Economic activity continued performing on stronger levels in July 2020, according to the latest monthly data from BankservAfrica’s Economic Transaction Index (BETI).

This second month of recovery comes on the back of special relief funds and payment holidays that have provided the much needed boost to the economy, which has since recovered 56% of what was lost in January 2020.

“Our recent monthly data is a positive showing of the impact of the gradual easing of the lockdown restrictions on the South African economy,” says Shergeran Naidoo, head of stakeholder engagement at BankservAfrica.

“However, the tough times remain – even while transactions were up, they were still 9% lower than the previous year. We also need to be mindful that these came off a very low base as South Africa entered a technical recession pre-Covid-19.”

The BETI for July 2020 was 112.4 and showed a 9,6% monthly change from June. “July represents the best monthly change on the BETI’s records,” says Naidoo.

Also notable was the 9,7% quarterly change to July 2020 compared to the quarter to April 2020.

The overall standardised economic transactions in July was R867,4-billion –  R188-billion more in nominal terms than the value in April.

A rough estimate of the amount of money made available to the South African economy to combat the economic slowdown and disease would suggest that at least 12% of the improvement (the R188-billion) comes from the extra spending by the South African government.

“The monthly and quarterly increases for the BETI show the economy bouncing back from the terrible blows in April and May 2020,” says Mike Schüssler, chief economist at “The Covid-19 lockdown has been harsh on the South African economy with the economic activity in April 2020 reaching its lowest in 15 years.

“However, the gradual easing of restrictions along with lockdown measures have provided a massive stimulus to the economy.”

An additional R20-billion per month was made available to the economy through the UIF Covid-19 Temporary Employee Relief Scheme (TERS) payouts to the value of about R12-billion between the end of April and early August, and SASSA payments of about R8-billion a month at the beginning of August over and above the normal grant payments.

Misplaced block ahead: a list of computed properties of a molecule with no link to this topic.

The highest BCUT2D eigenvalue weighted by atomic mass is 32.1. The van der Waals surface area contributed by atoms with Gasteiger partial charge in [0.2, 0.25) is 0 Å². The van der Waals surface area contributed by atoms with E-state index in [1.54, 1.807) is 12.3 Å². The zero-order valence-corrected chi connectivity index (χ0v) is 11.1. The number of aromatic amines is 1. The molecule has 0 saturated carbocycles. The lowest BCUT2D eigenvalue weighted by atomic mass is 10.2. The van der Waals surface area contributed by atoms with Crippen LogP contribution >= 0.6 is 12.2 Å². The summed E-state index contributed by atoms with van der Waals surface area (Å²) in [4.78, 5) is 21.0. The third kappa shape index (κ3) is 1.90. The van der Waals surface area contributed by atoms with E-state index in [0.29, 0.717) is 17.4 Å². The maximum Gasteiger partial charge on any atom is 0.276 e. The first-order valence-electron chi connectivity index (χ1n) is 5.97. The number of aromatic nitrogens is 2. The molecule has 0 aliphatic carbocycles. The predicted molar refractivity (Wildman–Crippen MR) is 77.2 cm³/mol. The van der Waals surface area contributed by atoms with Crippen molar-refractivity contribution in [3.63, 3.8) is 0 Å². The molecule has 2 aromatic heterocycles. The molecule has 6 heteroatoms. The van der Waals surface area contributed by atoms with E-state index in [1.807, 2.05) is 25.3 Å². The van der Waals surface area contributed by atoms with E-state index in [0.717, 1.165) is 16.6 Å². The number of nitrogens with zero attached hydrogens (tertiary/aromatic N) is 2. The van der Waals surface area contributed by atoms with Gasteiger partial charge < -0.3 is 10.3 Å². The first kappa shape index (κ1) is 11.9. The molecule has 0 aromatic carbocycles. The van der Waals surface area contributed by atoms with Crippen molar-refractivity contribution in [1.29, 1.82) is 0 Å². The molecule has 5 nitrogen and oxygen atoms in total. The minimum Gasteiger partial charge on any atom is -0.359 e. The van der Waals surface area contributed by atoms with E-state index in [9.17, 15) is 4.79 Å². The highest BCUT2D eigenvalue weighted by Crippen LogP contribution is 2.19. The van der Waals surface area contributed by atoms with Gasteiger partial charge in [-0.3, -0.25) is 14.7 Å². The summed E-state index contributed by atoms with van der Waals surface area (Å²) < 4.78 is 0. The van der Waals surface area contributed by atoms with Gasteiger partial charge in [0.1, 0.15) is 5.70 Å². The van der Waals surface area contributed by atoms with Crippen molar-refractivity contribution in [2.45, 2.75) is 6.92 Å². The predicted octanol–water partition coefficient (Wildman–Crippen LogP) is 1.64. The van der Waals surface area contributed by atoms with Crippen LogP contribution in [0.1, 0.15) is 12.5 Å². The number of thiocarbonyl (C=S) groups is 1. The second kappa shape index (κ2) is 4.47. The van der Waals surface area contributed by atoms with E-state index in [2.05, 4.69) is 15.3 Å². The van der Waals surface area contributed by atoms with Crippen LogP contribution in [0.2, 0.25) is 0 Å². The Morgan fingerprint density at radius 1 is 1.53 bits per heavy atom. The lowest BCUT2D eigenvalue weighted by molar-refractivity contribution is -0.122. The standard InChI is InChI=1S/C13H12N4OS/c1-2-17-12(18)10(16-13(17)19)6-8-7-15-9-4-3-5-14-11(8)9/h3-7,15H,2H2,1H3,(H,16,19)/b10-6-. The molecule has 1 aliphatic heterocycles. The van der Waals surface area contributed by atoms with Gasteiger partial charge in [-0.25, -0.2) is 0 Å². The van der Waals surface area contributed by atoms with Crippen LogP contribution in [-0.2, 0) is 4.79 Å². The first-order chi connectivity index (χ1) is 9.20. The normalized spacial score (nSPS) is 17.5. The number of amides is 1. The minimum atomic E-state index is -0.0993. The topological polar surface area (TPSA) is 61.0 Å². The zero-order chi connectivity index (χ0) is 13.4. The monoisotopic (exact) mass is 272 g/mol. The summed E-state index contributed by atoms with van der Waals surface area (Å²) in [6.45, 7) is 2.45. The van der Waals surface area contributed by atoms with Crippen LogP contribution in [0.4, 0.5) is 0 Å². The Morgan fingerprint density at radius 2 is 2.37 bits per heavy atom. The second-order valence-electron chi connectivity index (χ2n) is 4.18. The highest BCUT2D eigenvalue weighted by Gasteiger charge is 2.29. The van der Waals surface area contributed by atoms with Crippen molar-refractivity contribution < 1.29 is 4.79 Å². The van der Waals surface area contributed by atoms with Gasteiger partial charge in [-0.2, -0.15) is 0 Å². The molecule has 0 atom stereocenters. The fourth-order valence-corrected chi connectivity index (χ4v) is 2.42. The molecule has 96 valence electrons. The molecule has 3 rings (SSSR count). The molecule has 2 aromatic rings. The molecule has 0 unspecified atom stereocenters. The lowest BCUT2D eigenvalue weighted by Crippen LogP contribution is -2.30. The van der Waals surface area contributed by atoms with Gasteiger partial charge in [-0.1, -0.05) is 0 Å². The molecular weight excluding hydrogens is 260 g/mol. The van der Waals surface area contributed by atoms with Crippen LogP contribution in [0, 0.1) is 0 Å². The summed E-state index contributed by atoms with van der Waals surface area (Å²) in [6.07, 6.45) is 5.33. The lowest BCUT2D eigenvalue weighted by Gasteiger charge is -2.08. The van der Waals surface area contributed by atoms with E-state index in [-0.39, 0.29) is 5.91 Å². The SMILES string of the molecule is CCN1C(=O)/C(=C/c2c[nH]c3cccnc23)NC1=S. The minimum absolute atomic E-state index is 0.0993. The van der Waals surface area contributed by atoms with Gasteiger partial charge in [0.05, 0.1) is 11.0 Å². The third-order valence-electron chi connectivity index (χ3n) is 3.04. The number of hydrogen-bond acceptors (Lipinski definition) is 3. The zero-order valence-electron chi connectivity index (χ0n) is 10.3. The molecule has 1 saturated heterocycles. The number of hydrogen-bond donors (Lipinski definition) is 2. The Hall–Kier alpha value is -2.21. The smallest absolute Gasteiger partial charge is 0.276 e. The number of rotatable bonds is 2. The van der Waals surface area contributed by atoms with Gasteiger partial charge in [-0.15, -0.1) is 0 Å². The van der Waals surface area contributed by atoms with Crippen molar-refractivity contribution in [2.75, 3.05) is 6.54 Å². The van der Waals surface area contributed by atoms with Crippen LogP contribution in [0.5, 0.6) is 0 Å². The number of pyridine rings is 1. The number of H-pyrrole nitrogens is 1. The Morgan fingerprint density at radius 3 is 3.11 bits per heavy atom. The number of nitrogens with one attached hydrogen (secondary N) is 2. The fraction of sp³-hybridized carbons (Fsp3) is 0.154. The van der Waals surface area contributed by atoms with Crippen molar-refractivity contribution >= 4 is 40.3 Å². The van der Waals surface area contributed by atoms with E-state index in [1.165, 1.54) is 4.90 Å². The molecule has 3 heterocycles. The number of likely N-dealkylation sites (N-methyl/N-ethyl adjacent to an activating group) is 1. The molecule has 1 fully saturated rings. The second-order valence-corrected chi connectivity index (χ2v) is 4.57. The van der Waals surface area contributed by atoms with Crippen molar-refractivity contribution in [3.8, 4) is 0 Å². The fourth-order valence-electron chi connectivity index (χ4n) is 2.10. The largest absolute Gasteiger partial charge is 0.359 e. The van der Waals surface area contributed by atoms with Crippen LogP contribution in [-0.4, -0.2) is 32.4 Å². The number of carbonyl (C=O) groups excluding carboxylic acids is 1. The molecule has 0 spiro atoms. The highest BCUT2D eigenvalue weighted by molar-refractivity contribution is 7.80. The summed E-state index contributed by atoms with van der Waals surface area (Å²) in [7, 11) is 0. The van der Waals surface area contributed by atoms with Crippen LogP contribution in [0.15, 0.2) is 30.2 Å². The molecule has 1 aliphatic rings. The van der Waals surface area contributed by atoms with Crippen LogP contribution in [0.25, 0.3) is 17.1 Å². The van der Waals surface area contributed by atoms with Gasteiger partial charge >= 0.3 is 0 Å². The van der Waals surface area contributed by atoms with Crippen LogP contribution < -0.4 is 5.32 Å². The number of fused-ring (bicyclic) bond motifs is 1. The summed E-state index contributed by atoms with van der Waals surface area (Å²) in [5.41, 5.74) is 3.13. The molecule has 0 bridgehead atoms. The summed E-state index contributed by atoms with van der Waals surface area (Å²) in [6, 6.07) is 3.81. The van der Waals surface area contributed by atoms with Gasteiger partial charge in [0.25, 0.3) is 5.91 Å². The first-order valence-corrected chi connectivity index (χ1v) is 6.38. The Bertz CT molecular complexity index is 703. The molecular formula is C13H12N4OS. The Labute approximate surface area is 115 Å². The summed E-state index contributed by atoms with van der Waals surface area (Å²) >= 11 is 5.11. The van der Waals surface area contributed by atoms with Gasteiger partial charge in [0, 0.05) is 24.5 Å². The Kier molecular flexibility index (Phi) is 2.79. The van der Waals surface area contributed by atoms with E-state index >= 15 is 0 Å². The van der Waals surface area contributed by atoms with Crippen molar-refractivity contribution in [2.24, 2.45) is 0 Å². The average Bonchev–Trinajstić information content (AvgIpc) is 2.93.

These made transactions on the retail side possible.

Consumers and businesses also had more room to spend through other funds such as the Solidarity Fund, loan and rent holidays.

As such, some transactions that were not made in April were done in the June or July months.

“These have helped provide short-term stability to the economy,” says Schüssler. “The strong BETI transaction data, which is processed by BankservAfrica through the National Payments System, suggests the extra payments gave a boost for consumer purchases of goods and services, which then passed on to businesses to order more products and provide more services to meet the demand.

“The advanced lockdown level 3 involving the re-opening of restaurants, personal care services, casinos, motor car sales at dealerships and increased sales at general stores, amongst others, combined with the short period of alcohol sales, also helped. The good news is that economy has recovered 56,2% of what it has lost since January.”

But there is still long road ahead for the South African economy. “Despite these improvements, the real value of economic transactions is 9% below the levels seen in July 2019,” says Naidoo.

“The decline of 19,2% during the heavy lockdown period to May is the deepest quarterly decline on record in the BETI’s history, and comes as a result of the lockdown.”

Schüssler adds: “While the extra spending and low interest rates have helped the economy to bounce back, the economy remains weak. There’s also the risk that this recovery will be severely disrupted – or slowed down – with the UIF TERS funding diminishing and the extra SASSA payments ending in October.

“Still, the July BETI was as good as it could be expected,” he adds. “But the next three months will be critical for the sustained recovery of the South African economy.

“We could see a flatter movement, especially when considering the downturn in manufacturing output, the limitations on airfreight and its direct impact on the distribution and the sale of goods.

“In addition to these, the tourism sector, a major contributor to South Africa’s economic growth, remains closed to domestic and international travellers due to COVID-19, and will surely affect the overall numbers.”